So I am intrigued: any Brits here that can enlighten me? Do you really say "ass" the same way Americans do? (My IPA is really bad, I can't remember how to describe it; but it's a kind of nasal sound from the back of the throat rather than the mellow aaah you get when your tongue is held down by a tongue depressor.)
posted by Athanassiel at 5:40 PM on March 5, 2015


As an American, "arse" sounds like a minced oath and using it seriously comes off to me like you're saying gosh or heck unironically.
posted by Pope Guilty at 6:37 PM on March 5, 2015 [2 favorites]


Well, in Australian anyway, if it's used as an insult it's "arsehole" or possibly "smartarse" for someone who is being excessively clever. "Arse" is mostly just a word, like bum, for the human posterior. So if you work a desk job, you spend a lot of time sitting on your arse.

But keep in mind, these are pronounced "ahsshole", "smartahss" - no "r" at all. And if you ask an Australian to say the letter on its own, it sounds like "aah". Unless they've watched too much American TV, in which case it's more like "are", sort of awkwardly exaggerated.

I'm still insanely curious as to what Head meant. Consensus amongst Australians I've asked so far is that it's nonsense, Brits say "aah" just like Aussies, unless they have become corrupted by Americans.
posted by Athanassiel at 8:16 PM on March 5, 2015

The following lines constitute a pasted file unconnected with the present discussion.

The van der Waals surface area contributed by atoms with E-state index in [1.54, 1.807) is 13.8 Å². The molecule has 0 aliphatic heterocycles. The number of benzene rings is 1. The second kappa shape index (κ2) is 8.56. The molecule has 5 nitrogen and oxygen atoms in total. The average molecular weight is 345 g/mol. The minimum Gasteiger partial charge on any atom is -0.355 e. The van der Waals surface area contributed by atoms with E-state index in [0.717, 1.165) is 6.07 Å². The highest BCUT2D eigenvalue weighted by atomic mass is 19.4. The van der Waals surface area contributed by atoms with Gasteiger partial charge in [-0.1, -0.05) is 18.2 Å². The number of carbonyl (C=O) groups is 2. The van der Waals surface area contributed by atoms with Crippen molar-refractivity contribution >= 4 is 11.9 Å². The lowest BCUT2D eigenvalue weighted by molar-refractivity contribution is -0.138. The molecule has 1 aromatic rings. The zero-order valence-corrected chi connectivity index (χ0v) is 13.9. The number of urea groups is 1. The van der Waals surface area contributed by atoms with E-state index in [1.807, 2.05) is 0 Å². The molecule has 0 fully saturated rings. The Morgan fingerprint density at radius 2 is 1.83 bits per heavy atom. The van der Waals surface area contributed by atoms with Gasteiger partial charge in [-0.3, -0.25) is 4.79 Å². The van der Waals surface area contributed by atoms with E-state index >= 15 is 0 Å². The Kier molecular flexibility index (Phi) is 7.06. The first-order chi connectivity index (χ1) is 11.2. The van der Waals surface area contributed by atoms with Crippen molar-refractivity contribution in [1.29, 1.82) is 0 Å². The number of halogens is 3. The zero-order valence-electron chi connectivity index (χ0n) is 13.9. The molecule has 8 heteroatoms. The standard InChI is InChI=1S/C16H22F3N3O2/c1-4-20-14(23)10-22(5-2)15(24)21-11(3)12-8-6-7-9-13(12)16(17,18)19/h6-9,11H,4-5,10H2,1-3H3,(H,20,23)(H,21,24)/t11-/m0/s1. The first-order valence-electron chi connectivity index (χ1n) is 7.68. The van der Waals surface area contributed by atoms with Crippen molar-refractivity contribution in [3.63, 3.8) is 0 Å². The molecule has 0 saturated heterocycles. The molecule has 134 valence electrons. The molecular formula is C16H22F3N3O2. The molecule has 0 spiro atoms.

I (a UKIian) say arse and poohfter. But I know the latter phrase varies on region. Arse (pronounced with the r) is pretty standard for English people though, maybe Head had spent too much time in Hollywood at the time. Random fact, Head lives or lived near Bath, and I studied my undergraduate degree there. I spotted him once, in the distance, with a very expensive looking car. Sadly he was too far away for me to run over and gush to, and ask when Ripper was going to be made.
posted by Cannon Fodder at 12:04 AM on March 6, 2015 [2 favorites]


Marsters was magnetic as evil Spike, one of the very few dudes I've ever crushed on. (I liked him a lot as good Spike too, but evil Spike was sex on wheels.) His accent sounded odd even to my American ears, but it was amazing how powerful his performance managed to be, even with that iffy accent. I thought that guy was going to be a bigger star. I mean, he's become a go-to guy for genre shows, but I thought he was destined for the A-list. Man, was he ever pretty.